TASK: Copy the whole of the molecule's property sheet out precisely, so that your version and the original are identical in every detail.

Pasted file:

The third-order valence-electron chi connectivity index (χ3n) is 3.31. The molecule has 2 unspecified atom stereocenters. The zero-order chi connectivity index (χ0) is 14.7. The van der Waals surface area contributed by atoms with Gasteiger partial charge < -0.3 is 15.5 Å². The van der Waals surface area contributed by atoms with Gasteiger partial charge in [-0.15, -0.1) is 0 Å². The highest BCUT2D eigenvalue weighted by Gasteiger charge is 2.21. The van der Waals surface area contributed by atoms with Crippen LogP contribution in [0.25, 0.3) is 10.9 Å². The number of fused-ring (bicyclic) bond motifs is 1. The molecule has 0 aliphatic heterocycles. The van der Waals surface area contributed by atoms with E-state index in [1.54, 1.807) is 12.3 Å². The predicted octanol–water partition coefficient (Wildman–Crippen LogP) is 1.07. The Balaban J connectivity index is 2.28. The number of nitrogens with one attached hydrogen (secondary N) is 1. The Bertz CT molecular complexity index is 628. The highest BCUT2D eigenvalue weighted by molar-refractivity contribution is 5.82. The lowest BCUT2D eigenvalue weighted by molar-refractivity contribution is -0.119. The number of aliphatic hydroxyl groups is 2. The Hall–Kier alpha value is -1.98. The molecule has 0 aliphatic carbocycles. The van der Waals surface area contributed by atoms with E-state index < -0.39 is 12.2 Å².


The third-order valence-electron chi connectivity index (χ3n) is 3.31. The molecule has 2 unspecified atom stereocenters. The zero-order chi connectivity index (χ0) is 14.7. The van der Waals surface area contributed by atoms with Gasteiger partial charge < -0.3 is 15.5 Å². The van der Waals surface area contributed by atoms with Gasteiger partial charge in [-0.15, -0.1) is 0 Å². The highest BCUT2D eigenvalue weighted by Gasteiger charge is 2.21. The van der Waals surface area contributed by atoms with Crippen LogP contribution in [0.25, 0.3) is 10.9 Å². The number of fused-ring (bicyclic) bond motifs is 1. The molecule has 0 aliphatic heterocycles. The van der Waals surface area contributed by atoms with E-state index in [1.54, 1.807) is 12.3 Å². The predicted octanol–water partition coefficient (Wildman–Crippen LogP) is 1.07. The Balaban J connectivity index is 2.28. The number of nitrogens with one attached hydrogen (secondary N) is 1. The Bertz CT molecular complexity index is 628. The highest BCUT2D eigenvalue weighted by molar-refractivity contribution is 5.82. The lowest BCUT2D eigenvalue weighted by molar-refractivity contribution is -0.119. The number of aliphatic hydroxyl groups is 2. The Hall–Kier alpha value is -1.98. The molecule has 0 aliphatic carbocycles. The van der Waals surface area contributed by atoms with E-state index < -0.39 is 12.2 Å².